9. The method of claim 7, wherein determining the likelihood of having the one or more signals acquired by the mobile station for the subset of wireless transmitters exceeds the threshold is based at least in part on a number of occurrences over a period of time of past acquisitions of signals from the subset of wireless transmitters by the mobile station.
10. The method of claim 7, wherein determining the likelihood of having the one or more signals acquired by the mobile station for the subset of wireless transmitters exceeds the threshold is based at least in part on one or more of:
radio access types supported by the mobile station,
rates of use of the radio access types supported by the mobile station, and
a radio access type currently enabled by the mobile station.
11. The method of claim 7, wherein determining the likelihood of having the one or more signals acquired by the mobile station for the subset of wireless transmitters exceeds the threshold is based at least in part on one or more authorizations for the mobile station to communicate with one or more networks associated with the subset of wireless transmitters.
12. The method of claim 7, wherein the threshold comprises a BSA information size threshold based on BSA information size.
13. The method of claim 7, wherein the threshold comprises a likelihood threshold.
14. A computing platform for developing almanac information, the computing platform comprising:
a transceiver; and
a processor, coupled to the transceiver, wherein the processor:
determines a subset of wireless transmitters from a plurality of wireless transmitters, based, at least in part, on a proximity to a route of a mobile station and an expected contribution for each of the plurality of wireless transmitters; and
identifies the almanac information for the subset of wireless transmitters.
15. The computing platform of claim 14, wherein the route comprises a predicted route.
16. The computing platform of claim 14, wherein the processor further transmits from a communication interface of an almanac server, to the mobile station, one or more signals indicative of the almanac information for the subset of wireless transmitters, wherein the one or more signals indicative of the almanac information fit within a specified maximum transmission size.
17. An apparatus for developing almanac information, the apparatus comprising:
means for determining a subset of wireless transmitters from a plurality of wireless transmitters, based, at least in part, on a proximity to a route of a mobile station and an expected contribution for each of the plurality of wireless transmitters; and
means for identifying the almanac information for the subset of wireless transmitters.
18. The apparatus of claim 17, wherein the route comprises a predicted route.
19. The apparatus of claim 17, further comprising means for transmitting from a communication interface of an almanac server, to the mobile station, one or more signals indicative of the almanac information for the subset of wireless transmitters, wherein the one or more signals indicative of the almanac information fit within a specified maximum transmission size.
20. The apparatus of claim 17, wherein the expected contribution is based, at least in part, on one or more of:
a ranging capability,
an expected measurement accuracy,
an expected observation accuracy,
a coverage area size, and
information related to an importance in past navigation operations.
21. The apparatus of claim 20, wherein the means for determining the subset of wireless transmitters comprises means for determining a likelihood of having the one or more signals acquired by the mobile station for the subset of wireless transmitters based, at least in part, on whether the likelihood exceeds a threshold.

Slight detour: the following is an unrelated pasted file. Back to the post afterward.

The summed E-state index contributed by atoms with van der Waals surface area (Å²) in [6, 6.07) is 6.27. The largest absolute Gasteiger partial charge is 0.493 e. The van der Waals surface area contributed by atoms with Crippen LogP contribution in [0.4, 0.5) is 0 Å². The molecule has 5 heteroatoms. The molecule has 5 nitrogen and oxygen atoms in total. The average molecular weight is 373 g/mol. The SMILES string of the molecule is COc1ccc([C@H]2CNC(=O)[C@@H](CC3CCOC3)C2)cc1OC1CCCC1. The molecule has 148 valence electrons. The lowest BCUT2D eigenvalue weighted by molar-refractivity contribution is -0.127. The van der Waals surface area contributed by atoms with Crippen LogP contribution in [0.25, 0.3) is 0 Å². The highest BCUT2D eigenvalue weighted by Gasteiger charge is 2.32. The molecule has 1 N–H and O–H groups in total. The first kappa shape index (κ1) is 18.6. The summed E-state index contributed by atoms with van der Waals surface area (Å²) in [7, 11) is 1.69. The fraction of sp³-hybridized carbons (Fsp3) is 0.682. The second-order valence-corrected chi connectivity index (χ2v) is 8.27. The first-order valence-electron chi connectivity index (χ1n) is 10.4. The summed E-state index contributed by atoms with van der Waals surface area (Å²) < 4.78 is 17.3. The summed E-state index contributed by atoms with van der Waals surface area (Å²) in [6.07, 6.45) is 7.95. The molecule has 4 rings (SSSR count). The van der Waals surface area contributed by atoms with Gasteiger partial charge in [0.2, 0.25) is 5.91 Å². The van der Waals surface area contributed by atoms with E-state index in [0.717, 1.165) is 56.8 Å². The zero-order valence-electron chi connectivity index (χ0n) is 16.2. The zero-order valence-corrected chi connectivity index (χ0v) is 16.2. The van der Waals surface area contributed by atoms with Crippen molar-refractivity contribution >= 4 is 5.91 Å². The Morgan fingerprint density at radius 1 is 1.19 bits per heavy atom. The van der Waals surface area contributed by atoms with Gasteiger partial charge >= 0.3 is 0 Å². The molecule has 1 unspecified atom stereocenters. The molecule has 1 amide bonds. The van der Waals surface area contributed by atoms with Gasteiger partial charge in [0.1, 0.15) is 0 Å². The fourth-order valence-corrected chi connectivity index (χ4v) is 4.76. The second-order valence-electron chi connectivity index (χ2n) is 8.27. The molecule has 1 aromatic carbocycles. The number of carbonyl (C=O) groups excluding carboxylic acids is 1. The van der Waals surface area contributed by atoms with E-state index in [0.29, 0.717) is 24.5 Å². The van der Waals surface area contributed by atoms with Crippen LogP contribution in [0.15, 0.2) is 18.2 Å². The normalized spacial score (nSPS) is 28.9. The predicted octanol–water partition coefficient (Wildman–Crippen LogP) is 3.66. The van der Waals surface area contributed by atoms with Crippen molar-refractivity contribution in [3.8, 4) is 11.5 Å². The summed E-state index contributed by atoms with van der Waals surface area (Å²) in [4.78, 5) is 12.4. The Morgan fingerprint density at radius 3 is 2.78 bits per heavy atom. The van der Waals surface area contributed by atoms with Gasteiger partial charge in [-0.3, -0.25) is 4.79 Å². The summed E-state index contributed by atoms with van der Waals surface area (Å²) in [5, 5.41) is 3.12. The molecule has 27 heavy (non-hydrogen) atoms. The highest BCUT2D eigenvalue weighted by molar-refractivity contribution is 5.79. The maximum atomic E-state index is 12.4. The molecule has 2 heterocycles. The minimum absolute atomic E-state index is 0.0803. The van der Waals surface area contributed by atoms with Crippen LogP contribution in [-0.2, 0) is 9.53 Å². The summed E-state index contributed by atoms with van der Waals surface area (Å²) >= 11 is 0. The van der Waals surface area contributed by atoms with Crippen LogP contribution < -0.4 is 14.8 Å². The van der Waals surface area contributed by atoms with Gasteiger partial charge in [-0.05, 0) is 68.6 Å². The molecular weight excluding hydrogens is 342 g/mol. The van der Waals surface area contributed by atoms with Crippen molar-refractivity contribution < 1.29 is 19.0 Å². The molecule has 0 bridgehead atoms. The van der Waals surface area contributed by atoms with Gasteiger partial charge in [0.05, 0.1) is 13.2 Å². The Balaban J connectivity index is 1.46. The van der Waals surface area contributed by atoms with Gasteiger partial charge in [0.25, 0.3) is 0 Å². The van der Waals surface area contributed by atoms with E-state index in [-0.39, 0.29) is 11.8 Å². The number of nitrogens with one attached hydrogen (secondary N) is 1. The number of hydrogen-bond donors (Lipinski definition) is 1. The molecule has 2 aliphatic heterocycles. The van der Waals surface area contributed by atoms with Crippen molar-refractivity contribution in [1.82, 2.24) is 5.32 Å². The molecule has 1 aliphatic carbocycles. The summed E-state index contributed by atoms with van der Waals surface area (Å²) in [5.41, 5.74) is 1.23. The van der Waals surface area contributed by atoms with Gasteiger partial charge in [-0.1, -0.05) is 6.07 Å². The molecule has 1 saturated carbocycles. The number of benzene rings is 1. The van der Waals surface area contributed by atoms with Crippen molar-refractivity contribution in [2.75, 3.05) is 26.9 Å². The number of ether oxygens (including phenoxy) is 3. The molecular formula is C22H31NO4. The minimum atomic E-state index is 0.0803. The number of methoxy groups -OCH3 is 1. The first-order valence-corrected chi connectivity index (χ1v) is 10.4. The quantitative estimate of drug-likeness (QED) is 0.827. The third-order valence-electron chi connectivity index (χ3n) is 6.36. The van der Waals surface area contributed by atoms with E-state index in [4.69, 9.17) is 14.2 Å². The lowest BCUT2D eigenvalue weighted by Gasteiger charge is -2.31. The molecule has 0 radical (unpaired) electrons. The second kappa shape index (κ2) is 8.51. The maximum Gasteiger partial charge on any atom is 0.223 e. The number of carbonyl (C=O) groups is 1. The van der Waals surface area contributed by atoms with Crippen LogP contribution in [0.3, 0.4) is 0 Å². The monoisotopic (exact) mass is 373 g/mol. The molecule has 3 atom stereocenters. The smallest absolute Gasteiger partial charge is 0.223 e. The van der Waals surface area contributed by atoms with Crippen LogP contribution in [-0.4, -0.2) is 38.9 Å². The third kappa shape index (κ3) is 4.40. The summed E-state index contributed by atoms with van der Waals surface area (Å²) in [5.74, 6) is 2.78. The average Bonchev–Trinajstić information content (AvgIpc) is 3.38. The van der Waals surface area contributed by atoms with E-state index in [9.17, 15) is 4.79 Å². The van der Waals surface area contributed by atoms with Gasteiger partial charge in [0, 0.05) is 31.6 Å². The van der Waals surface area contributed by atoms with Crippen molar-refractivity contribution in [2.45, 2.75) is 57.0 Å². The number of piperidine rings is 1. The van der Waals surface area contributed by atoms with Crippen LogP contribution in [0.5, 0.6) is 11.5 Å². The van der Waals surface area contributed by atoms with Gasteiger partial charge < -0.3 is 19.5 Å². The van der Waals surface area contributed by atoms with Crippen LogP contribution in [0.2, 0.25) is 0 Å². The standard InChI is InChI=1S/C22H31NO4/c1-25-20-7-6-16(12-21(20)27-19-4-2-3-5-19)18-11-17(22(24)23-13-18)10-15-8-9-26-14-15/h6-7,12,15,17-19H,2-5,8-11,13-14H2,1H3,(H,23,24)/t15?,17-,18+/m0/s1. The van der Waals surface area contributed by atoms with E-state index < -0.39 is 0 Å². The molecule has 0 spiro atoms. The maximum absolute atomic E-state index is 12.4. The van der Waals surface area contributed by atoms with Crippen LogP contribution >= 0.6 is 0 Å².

22. The apparatus of claim 21, wherein the means for determining the likelihood of having the one or more signals acquired by the mobile station for the subset of wireless transmitters exceeds the threshold is based at least in part on one or more of:
a proximity of the subset of wireless transmitters to the mobile station,
a predicted route of the mobile station, or
one or more historical routes traveled by the mobile station.
23. The apparatus of claim 21, wherein the means for determining the likelihood of having the one or more signals acquired by the mobile station for the subset of wireless transmitters exceeds the threshold is based at least in part on a number of occurrences over a period of time of past acquisitions of signals from the subset of wireless transmitters by the mobile station.
24. The apparatus of claim 21, wherein the means for determining the likelihood of having the one or more signals acquired by the mobile station for the subset of wireless transmitters exceeds the threshold is based at least in part on one or more of:
radio access types supported by the mobile station,
rates of use of the radio access types supported by the mobile station, and
a radio access type currently enabled by the mobile station.
25. The apparatus of claim 21, wherein the means for determining the likelihood of having the one or more signals acquired by the mobile station for the subset of wireless transmitters exceeds the threshold is based at least in part on one or more authorizations for the mobile station to communicate with one or more networks associated with the subset of wireless transmitters.
26. The apparatus of claim 21, wherein the threshold comprises a BSA information size threshold based on BSA information size.
27. The apparatus of claim 21, wherein the threshold comprises a likelihood threshold.
28. A non-transitory computer-readable medium including program code stored thereon, comprising:
program code to determine a subset of wireless transmitters from a plurality of wireless transmitters, based, at least in part, on a proximity to a route of a mobile station and an expected contribution for each of the plurality of wireless transmitters; and
program code to identify almanac information for the subset of wireless transmitters.
US14/105,132 2011-03-11 2013-12-12 Providing wireless transmitter almanac information to a mobile station based on expected contribution to future navigation operation Active US9049560B2 (en)